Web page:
Curating in the modern era, inspiring communication through art

By Chang Chi-Yi


TO encourage inventive deliberations, art curators frequently take stock of art creations, seek connections and construct context.

They raise era specific questions, induce discourse and consider solutions. Dialogues are also sought through art media channels to stimulate reflection.

However so, penetration has been an uphill task to this point as primary audiences of art exhibitions are often confined to art and cultural circles and elites. Connecting with a wider spectrum still poses a challenge.

With the world abuzz in the wake of the social media evolution in 2007, the doors to a new brand of human interaction burst open. It bred a wide range of strategies in connecting through images and content to capture interest. This, in a way, welcomed the development of curation skills.

Creative Expo Taiwan 2017


Social media has also allowed people to address small-scale social issues through groups to explore possibilities for renewed action.

Within years, there were vast numbers of social organisations of varying intent across Taiwan in the form of new media, NPO, startup groups and advocacy networks.

No doubt, social media has given rise to new and vibrant public knowledge platforms such as TEDx Taipei, which led to the establishment of regional TEDx teams to take stock of new social constructs. Such new platforms have curation capabilities in selecting materials and outlining context.

Curation as a communicative strategy essentially involves three levels – time, public and cross-profession.

Firstly, on the most abstract level is the dialogue between the exhibition and a particular era. This aims to define where we are, and uncovers social context, ambiance, era and background.

The essential questions being: Why hold the exhibition? How it communicates with society? And what is the content?

Only after these questions are assessed can a definition be attached, a theme developed, and a structure laid out. Of course, what follows are technical questions of re-presentation via visual language, spatial design, objects and animated videos.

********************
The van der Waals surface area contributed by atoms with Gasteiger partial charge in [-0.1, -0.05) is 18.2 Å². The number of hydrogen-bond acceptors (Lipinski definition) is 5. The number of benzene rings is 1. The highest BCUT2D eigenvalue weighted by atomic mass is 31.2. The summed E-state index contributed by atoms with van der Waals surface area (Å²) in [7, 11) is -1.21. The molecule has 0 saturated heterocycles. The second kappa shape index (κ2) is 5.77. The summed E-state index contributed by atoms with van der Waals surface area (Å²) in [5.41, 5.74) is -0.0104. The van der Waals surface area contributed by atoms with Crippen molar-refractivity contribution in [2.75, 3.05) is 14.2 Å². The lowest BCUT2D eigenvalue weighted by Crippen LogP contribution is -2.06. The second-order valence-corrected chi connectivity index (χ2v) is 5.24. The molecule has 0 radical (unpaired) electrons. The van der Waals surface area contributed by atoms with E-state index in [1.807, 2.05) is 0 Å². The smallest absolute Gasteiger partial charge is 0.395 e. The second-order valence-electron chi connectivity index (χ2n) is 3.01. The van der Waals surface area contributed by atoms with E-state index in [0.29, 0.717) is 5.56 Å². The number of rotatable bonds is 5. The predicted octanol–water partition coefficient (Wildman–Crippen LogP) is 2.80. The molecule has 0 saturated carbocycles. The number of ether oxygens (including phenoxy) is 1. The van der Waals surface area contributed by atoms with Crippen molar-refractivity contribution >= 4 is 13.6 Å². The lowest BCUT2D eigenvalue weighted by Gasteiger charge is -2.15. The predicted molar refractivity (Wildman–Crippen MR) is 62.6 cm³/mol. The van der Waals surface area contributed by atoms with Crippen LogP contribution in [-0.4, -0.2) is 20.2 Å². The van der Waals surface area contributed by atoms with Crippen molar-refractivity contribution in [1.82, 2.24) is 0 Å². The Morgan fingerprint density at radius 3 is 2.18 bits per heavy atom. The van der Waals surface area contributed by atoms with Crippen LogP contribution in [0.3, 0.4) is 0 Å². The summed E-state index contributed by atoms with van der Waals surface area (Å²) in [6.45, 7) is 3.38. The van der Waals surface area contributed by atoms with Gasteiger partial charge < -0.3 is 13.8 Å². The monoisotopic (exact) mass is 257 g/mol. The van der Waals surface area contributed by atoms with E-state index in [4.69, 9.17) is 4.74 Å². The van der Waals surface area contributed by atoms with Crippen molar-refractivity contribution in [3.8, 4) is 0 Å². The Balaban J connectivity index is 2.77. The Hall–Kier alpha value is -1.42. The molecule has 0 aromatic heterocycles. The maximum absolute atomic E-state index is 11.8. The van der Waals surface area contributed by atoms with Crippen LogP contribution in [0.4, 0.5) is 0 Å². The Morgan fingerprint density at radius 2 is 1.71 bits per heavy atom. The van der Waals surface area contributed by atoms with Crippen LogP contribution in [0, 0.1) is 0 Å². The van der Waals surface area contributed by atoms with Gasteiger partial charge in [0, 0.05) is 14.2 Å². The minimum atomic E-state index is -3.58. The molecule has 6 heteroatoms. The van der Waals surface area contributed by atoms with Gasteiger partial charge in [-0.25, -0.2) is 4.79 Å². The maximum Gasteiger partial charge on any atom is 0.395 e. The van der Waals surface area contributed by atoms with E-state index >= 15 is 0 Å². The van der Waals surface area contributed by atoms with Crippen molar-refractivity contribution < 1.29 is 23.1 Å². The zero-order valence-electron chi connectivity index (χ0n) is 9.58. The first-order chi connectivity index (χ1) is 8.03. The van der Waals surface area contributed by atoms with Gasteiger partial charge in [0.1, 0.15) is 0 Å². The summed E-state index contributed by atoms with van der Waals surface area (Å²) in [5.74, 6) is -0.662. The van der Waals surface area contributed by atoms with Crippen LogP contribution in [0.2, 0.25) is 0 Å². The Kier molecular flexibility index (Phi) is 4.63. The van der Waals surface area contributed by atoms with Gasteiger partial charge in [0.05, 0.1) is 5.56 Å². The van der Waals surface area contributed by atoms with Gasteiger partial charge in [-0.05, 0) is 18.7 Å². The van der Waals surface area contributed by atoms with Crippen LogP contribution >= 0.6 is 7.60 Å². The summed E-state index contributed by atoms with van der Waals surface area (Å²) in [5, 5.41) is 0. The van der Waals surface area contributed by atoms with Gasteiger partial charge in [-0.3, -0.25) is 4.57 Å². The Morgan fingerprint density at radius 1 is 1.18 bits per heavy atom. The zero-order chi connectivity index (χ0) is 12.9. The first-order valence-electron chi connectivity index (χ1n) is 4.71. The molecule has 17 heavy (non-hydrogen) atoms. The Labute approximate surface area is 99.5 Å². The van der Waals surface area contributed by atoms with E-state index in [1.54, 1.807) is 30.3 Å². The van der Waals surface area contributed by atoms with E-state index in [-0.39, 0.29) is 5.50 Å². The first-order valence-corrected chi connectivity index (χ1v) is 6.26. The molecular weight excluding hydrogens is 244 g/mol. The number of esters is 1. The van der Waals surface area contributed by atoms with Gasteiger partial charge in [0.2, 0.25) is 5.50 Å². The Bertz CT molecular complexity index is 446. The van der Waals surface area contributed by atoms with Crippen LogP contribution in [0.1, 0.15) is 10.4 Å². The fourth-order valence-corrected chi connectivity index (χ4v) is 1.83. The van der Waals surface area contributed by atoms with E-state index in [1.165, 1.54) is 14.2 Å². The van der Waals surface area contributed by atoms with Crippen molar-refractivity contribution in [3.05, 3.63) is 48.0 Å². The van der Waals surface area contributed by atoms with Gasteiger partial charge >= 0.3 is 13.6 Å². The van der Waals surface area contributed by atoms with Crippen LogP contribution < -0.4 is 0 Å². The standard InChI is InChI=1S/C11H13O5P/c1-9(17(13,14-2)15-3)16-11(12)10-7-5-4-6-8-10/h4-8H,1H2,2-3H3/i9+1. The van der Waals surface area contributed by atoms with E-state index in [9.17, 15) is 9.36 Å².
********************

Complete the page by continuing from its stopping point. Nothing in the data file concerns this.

Secondly, curation must consider audience feel and comprehension of a particular subject. Here’s where a curator translates and transforms complicated discourses into a plain and immersive experience.

And ultimately, on the most technical level, every curation effort involves communication between different professions; planning, visual, space, media and public relations (PR).

Bigger-scale exhibitions will involve organisers, venue owners and authorisers, plus a diverse array of internal and external teams and experts where seamless cross communication among all parties is imperative.

TDRI Circular Design Exhibition


Curation has today become a mainstream practice, drawing interest from both public and private sectors. Simply put, post-curation will translate as a formidable influence in the future development. 

Good exhibitions have the propensity to re-assemble information, convey meaningful axel and induce a sense of saturation upon departure. Besides reminding us that we can think differently, a good exhibition also needs to trigger change.

Therefore, the initial stage of the curation takes account of ‘post curation’ to achieve depth.

An exhibition is more than just a single event. Conversely, it is a comprehensive system where curation becomes the impetus towards the integration of experiences, opinions and growth. – Jan 13, 2021


Chang Chi-Yi is the president of the Taiwan Design Research Institute (TDRI)

The views expressed are solely of the author and do not necessarily reflect those of Focus Malaysia.

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